A large crowd of eager fans filled the space in front of the Pulaski Street Stage to see the Nashville, Tennessee natives. Soon the air was filled with hits such as “Sweet Tennessee” and “Love Your Love,” and there wasn’t a single person not tapping along to the beats. As the vocals, banjo, and mandolin combined, it became apparent this would definitely be a crowd favorite of AthFest.
Their stage presence was undeniably joyous and spontaneous. At first you were submerged into folksy music, but then Brian Macdonald decided to surprise us all with a rap during their unique cover of Eminem’s “Lose Yourself.” These guys rocked out and were jumping all over the stage, including up on the speakers. With all that being said, I will definitely be seeing them again when they return to Athens in the fall, as well as look out for their new album in September. – KM
Once again the Georgia Theatre was a temple to music. This year, it housed New Madrid for AthFest 2014 as one of its late night acts.
As a veteran group to AthFest, they once again brought a large group of fans out into the night, myself included. Soon enough, the group—consisting of Phil McGill, Graham Powers, Ben Hackett, and Alex Woolley, dove into their music as it echoed around every fan screaming around the stage.
Between the red velvet curtains, New Madrid stayed true to their original sound. It was inevitable that you would begin to sway to the strums of the guitars and the soft beats of the drums. Nevertheless, these Athens natives continue to keep their fans begging for more and never disappoint. – KM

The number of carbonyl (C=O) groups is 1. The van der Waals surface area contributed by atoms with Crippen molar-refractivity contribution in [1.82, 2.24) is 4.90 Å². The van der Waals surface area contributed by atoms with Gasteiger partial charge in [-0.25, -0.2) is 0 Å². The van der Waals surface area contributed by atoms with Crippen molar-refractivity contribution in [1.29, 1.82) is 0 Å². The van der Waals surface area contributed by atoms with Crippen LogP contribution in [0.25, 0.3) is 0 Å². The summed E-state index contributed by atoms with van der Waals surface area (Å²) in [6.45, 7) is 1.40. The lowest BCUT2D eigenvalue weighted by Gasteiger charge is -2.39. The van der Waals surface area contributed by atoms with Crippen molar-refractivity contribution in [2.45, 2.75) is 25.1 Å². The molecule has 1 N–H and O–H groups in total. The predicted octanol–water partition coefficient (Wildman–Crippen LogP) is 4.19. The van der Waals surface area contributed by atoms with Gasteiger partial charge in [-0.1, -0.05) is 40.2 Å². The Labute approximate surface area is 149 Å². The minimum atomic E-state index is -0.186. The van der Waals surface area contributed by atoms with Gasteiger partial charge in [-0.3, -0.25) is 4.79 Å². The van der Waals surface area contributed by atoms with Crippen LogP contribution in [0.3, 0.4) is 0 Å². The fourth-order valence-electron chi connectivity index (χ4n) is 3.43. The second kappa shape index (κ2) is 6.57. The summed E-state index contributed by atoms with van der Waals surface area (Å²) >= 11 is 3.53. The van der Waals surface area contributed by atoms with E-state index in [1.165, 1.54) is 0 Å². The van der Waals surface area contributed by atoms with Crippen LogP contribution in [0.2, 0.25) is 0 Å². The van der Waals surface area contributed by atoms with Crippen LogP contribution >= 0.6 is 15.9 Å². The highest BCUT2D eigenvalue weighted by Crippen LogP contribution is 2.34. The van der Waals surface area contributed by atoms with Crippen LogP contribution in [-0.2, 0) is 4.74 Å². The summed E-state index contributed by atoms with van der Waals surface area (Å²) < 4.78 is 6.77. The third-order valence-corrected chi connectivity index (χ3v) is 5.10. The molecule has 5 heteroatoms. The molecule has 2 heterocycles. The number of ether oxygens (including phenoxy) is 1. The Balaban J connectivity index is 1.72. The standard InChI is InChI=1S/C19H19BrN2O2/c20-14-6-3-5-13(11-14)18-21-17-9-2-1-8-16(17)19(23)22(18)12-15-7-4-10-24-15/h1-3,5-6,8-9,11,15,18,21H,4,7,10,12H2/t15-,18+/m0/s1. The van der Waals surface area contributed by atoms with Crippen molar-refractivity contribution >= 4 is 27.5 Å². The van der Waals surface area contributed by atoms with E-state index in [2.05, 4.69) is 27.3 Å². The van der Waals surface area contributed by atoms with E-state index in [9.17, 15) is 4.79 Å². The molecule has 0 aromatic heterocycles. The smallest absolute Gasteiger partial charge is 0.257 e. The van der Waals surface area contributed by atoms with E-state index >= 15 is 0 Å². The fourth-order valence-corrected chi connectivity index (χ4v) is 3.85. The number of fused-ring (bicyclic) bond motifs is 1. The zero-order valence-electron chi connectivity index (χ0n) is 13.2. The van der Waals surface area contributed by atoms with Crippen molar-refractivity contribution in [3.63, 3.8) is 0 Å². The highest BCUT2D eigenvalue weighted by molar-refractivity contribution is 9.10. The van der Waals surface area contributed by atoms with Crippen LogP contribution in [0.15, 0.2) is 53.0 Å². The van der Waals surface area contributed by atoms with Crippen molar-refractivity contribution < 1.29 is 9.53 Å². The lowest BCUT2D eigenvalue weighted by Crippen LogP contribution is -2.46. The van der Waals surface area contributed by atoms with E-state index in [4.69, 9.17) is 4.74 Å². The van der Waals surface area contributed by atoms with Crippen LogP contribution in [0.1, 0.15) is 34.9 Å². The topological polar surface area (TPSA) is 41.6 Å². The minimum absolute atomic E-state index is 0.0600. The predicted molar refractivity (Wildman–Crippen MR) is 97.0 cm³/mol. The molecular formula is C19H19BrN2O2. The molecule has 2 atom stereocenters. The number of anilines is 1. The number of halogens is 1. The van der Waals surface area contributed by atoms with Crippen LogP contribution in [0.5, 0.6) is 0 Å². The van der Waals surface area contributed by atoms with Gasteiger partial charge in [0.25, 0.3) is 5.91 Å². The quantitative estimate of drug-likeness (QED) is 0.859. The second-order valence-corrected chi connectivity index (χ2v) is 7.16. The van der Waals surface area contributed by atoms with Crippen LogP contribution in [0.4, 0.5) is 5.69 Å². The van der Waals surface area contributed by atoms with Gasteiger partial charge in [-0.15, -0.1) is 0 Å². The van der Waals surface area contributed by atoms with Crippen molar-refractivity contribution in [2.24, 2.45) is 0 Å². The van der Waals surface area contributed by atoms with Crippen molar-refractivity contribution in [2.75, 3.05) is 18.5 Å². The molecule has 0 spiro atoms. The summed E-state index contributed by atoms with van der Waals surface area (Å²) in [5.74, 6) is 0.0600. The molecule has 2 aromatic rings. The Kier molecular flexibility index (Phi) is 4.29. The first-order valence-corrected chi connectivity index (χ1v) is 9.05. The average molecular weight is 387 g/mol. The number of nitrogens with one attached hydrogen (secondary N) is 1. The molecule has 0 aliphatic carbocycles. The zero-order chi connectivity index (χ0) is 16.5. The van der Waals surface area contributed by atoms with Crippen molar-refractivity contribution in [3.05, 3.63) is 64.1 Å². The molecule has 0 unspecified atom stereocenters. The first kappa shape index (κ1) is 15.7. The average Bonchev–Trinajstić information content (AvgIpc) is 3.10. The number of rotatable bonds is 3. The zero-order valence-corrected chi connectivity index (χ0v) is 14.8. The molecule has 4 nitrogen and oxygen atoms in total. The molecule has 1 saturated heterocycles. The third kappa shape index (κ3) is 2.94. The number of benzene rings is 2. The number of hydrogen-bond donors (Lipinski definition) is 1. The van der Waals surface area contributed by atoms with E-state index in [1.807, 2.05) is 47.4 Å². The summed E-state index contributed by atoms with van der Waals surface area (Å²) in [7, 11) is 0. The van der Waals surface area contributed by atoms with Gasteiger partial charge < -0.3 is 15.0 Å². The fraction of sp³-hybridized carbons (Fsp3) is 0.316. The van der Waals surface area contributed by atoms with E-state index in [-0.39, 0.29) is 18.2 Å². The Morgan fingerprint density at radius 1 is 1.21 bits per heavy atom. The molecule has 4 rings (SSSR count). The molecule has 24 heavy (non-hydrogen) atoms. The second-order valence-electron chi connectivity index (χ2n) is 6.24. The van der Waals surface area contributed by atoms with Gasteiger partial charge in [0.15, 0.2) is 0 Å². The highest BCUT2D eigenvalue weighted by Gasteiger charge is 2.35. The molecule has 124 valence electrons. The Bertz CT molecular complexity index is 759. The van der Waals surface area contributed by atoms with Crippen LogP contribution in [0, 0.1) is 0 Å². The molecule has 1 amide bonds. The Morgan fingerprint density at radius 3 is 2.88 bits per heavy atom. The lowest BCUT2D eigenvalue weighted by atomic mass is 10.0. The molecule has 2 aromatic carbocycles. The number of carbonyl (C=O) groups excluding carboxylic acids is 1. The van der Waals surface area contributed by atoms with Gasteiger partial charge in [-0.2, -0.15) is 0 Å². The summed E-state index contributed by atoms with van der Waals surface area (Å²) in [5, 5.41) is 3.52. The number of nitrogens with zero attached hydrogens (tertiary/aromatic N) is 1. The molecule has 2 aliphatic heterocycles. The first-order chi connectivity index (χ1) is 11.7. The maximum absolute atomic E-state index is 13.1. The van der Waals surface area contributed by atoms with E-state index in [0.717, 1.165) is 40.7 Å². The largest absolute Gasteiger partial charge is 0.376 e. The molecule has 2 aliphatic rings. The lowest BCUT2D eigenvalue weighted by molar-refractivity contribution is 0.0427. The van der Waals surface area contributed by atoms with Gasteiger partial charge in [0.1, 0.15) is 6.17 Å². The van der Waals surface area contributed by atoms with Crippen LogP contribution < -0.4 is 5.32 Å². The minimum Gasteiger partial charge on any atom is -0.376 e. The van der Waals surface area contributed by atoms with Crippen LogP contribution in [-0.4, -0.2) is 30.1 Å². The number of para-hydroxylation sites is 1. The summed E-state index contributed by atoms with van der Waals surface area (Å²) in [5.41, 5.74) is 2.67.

Jubee and the Morning After
It is safe to say that Jubee and the Morning After was a surprise favorite of mine during AthFest. From Macon, Georgia, this band combines high-energy funk with the smooth sound of vocals.
Taking the Pulaski Street Stage to a loud roar of approval from their fan, both local and distant, Jubee and The Morning After wasted no time in getting everyone moving. Soon Jubee in his American flag-printed vest began rapping to an undeniable funky beat. No one in the crowd could have possibly stayed still.
Soon a crowd favorite “Whatcha Made Of” was played. It was amazing to see all four band members create an energetic stage presence. Jumping, bouncing, swaying, or a combination of both emerged when the crowd roared with its approval of this song. I think Athens will agree that we hope Jubee and the Morning After will come back real soon. – KM
On Saturday night, after the temperature had dropped and the numbers in the crowds began to rise, Kishi Bashi took the Pulaski Street Stage with his violin in hand.
A large crowd of eager fans and newcomers filled the space in front of the Pulaski Street Stage to see the composer. As the stage glowed in an array of blue and pinkish hues on top of the white draped fabric, Kishi Bashi played. I have never seen a violinist sing while playing his instrument, but I can’t think of anyone who would top this performance, in skill or in atmosphere.
Playing songs from his newly released album Lighght, Kishi Bashi gave the entire on-looking crowd something unique to remember and experience. I can definitely say that this was by far the most unique performance I saw, and it left me wanting more. – KM
Once again Athens, Georgia continues to produce great bands that create even better music. Radiolucent, a group of “Georgia Boys” took over the Pulaski Street Stage to rock out with their Georgia fans.